..."let me just say that I long for the day when the people I deal with on the street...are as polite and sensible as Tamara."

Yeah, well, as Heinlein used to say, an armed Tamara is a polite Tamara.

bjbarron said...

Would this have happened back when there were foot patrols in the area...beat cops who knew everyone and every house.

No.

Put the cops in squad cars to have fewer of them and they divorce themselves from the community. Do that and the community goes to hell and you need more squad cars...which does nothing for bonding with the community.

Government is about the least efficient type of organization there is, so what makes us think that the cop shop is any smarter or better run.

Of course the alternative, allowing individuals more input into the rule of law, is not an option - is it.

Al said...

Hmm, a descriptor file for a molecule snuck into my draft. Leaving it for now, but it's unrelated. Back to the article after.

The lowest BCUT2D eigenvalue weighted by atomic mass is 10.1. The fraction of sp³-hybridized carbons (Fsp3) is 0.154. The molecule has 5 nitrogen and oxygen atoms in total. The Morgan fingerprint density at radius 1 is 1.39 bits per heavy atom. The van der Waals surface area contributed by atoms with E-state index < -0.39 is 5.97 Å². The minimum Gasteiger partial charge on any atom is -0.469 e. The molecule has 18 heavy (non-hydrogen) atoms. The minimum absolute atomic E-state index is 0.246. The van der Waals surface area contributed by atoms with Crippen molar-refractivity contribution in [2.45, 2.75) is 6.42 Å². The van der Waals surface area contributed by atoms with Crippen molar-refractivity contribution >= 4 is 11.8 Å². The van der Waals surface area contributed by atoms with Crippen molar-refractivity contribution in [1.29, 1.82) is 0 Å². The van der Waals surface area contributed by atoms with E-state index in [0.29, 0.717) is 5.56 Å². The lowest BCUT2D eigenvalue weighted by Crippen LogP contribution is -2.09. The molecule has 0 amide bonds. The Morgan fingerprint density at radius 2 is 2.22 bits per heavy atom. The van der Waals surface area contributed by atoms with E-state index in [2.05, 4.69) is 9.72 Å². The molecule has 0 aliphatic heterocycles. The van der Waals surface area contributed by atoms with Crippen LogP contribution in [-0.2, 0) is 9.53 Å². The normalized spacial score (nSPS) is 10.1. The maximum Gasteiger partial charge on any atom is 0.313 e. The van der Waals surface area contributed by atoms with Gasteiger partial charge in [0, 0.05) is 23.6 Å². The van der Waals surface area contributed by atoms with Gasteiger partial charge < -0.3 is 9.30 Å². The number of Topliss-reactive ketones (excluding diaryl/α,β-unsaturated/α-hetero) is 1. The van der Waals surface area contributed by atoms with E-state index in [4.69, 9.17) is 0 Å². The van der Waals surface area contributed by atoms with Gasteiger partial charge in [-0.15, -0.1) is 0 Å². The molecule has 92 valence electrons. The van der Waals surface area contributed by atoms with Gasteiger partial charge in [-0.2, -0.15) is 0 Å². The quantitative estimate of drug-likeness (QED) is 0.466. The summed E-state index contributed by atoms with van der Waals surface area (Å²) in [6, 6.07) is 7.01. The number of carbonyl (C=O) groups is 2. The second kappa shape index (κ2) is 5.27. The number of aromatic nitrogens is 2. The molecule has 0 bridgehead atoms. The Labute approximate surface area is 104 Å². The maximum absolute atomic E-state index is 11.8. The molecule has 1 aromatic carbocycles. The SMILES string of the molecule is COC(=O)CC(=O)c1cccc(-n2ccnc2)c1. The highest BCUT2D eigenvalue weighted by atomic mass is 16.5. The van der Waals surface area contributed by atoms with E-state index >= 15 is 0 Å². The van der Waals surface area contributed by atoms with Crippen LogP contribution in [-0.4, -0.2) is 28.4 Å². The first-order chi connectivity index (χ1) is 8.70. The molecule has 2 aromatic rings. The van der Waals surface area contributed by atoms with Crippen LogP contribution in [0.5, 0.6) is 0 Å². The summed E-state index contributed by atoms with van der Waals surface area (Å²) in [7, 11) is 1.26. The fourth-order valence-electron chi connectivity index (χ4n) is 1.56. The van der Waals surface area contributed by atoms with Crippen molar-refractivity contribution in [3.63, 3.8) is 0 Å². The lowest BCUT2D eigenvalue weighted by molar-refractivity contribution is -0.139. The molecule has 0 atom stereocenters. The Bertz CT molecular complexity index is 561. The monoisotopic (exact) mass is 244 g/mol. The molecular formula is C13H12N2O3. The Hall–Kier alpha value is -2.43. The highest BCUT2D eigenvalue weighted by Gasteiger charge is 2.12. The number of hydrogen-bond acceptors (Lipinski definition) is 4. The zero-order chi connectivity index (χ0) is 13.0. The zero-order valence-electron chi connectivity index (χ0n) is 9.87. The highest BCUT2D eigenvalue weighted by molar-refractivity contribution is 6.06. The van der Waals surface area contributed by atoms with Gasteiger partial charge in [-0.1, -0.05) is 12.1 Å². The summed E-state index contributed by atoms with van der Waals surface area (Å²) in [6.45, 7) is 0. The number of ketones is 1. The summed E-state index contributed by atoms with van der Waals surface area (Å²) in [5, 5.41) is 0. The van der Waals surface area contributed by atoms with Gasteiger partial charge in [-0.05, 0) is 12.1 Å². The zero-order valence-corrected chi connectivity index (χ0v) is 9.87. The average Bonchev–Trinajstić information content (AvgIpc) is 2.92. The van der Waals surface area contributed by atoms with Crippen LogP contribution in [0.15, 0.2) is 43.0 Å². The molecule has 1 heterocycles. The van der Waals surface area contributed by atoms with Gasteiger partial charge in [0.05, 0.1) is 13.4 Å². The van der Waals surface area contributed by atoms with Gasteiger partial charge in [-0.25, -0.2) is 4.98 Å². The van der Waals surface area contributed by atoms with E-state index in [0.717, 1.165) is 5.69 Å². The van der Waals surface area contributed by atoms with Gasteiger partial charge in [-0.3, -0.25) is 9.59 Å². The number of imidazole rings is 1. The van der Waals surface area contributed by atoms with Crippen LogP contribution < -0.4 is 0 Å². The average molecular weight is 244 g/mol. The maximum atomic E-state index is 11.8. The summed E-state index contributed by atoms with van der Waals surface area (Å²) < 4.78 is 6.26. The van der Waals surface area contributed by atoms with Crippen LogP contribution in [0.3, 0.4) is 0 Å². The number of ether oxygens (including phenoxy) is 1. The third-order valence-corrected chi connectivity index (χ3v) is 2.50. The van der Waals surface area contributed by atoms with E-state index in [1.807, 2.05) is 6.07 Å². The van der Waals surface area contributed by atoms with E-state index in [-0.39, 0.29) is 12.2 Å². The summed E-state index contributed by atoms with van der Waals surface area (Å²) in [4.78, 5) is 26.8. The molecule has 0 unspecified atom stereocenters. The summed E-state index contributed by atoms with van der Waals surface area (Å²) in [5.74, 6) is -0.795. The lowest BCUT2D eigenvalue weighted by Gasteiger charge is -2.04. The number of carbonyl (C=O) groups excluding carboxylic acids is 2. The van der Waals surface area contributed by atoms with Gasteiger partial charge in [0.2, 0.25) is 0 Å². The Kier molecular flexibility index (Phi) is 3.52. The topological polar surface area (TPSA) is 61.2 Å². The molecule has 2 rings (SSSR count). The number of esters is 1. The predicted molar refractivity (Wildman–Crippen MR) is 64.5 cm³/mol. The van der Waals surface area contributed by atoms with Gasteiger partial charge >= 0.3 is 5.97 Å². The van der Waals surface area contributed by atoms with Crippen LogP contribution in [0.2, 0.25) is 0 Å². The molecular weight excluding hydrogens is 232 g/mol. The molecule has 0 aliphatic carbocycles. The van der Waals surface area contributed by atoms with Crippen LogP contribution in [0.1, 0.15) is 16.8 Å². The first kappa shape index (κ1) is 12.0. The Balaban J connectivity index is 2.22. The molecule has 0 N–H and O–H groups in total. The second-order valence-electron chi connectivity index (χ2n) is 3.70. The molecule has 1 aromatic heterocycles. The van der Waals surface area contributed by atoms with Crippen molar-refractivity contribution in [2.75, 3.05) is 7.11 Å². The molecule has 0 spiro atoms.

It's a sad commentary on current events when a shooting such as this happens. As for the person who seems to believe that cops get into a shooting and "walk away with no regrets"...you're simply wrong. when a person shoots and injures or kills another person there will be regrets and analysis for years, as should be. If you guys read the "quotes" please read the entire "quotes". The UC narcotics cops bought "OUT OF THE SAME HOUSE". Current events. They bought from a male who opened the same door and sold dope to them. Not medicine from a cabinet. Death for turning a blind eye? Hell, no! That should not happen. If you folks think YOU'RE wringing these guys out you ain't seen nothing. They are frozen in the sights of IA, the US Attorney's office, the Georgia Attorney General, the local D.A. and who knows how many "civil rights activists". From having been in the business I believe that there isn't an officer involved anywhere who hasn't barfed his or her supper up over what happened. Some, maybe all, of them will quit the business for good. There was a situation in Georgia where an officer who was in a correct shooting took his own life after months of public ridicule and calls for his head on a platter. If you haven't been there would you please just withold your condemnation until the real facts are in the open? If you weren't standing there with those cops you do NOT have any idea what happened that night. None! If all you want to do is be nasty...be nasty to the doper who sold the drugs from the open door of the same house. Sure, "everybody" says they had a "no-knock" warrant. Those don't fall out of somebody's pocket every time they pull their hand out. There has to be a safety reason for any judge...(see that word? "Judge"?)... to even issue one of those. And that Judge, like all of you who blame the cops for 100% of this and the lawyers who are firing up the hibachi for some fricaseed cop have extended periods of time to rush to your judgement. The cops had, however, milliseconds while the bullets were coming to them to decide if this lady was a bad guy or a regular citizen making a horrible mistake. Personally, I wish the no-knock warrants were never issued. Just for these times.